A Guide to Employment and Career Development for Youth and Young Adults
Connect for Kids (CFK)
Work Readiness: Sending Foster Care Kids into the Force
This 1999 article was updated in 2002 and contains several useful suggestions on improving connections between child welfare and youth employment systems. Journalist Susan Kellam describes how organizations like Covenant House, Job Corps, private employers and community organizations can work together to provide a safety net for youth aging out of foster care. Connect for Kids is a national information resource and is funded by the Annie E. Casey Foundation, American Legion Child Welfare Foundation, the Freddie Mac Foundation, Casey Family Services, and the Youth Transition Funders Group. The CFK Weekly features lists of funding resources, and articles on policy and practice. Recent issues include articles on school sports, afterschool programs, No Child Left Behind, and child health and safety.
KIDS COUNT Data Book 2004, Annie E. Casey Foundation
Essay: Moving Youth From Risk to Opportunity
KIDS COUNT, a project of the Annie E. Casey Foundation, is a national and state-by-state effort to track the status of children in the United States. By providing policymakers and citizens with benchmarks of child well-being, KIDS COUNT seeks to enrich local, state, and national discussions concerning ways to secure better futures for our children. The link below introduces the 15th annual KIDS COUNT Data Book, which includes specific information on the importance of investing in Americaâ€™s disconnected youth. The essay features specific examples of programs that serve youth in care, high school dropouts, incarcerated youth, and our most academically at-risk youth. Highlighted educational programs include the Maya Angelou Public Charter School in Washington, D.C., the Julia Richmond Education Complex in New York City, and the West Side Technical Institute at the Richard J. Daley College in Chicago.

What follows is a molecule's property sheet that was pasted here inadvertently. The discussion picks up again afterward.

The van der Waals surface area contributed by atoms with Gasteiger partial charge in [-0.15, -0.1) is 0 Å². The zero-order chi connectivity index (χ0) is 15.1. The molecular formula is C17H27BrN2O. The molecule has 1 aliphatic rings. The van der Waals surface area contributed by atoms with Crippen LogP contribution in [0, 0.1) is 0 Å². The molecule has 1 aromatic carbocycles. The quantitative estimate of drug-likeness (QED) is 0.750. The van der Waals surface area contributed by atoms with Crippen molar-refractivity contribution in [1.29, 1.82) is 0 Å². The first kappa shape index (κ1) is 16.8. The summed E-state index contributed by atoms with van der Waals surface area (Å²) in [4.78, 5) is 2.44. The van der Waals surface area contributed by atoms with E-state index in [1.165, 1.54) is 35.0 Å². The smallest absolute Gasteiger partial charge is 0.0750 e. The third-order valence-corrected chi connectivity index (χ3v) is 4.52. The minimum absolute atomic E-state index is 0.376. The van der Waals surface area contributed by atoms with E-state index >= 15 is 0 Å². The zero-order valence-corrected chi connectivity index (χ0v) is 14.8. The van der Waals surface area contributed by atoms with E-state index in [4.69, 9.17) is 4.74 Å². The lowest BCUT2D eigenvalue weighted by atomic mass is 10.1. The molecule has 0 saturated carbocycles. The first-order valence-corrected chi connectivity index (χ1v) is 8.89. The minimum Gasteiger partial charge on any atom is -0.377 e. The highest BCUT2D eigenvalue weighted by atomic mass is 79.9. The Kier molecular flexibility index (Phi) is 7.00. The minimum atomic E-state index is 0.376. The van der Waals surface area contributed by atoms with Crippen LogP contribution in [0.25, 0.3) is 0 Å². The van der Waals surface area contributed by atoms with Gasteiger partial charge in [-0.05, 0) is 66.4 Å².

Youth Council Institute (YCi), New Ways to Work
Youth Council Institute Info Search: Services to Foster Youth Through One-Stop CentersEstablished in July 2001 by the California Workforce Investment Board to assist California's 50 Youth Councils in creating comprehensive, local youth-serving systems, YCi is currently working with California's youth councils and is supported by CalWIB and New Ways to Work and the California Workforce Association. This six page handout contains summaries of 13 local partnerships (12 in California and one in Washington State) that range from rural Kings County to the City of Los Angeles. These partnerships include resources from Independent Living, Casey Family Program, Department of Rehabilitation, County Human Services, local housing authorities, county probation offices, and Job Corps, among others.
Guide to Federal Funding Sources for the Jim Casey Youth Opportunities Initiative and Other Youth Initiatives
The Jim Casey Youth Opportunities Initiative asked The Finance Project to develop a funding guide that catalogs and describes federal funding programs that can support youth initiatives. This 174-page Guide to Federal Funding Sources for the Jim Casey Youth Opportunities Initiative and Other Youth Initiatives is intended to provide policy and program leaders and other decision makers working with foster care and other disadvantaged youth an information resource of the federal funding sources currently available that can potentially support their program goals. This information will assist the Jim Casey Youth Opportunities Initiative and other youth initiatives to assess the applicability of available federal resources for their initiatives as well as begin to think about how to access them. This type of strategic financing analysis can help to ensure that vulnerable youth have access to a needed array of supports and services within their communities.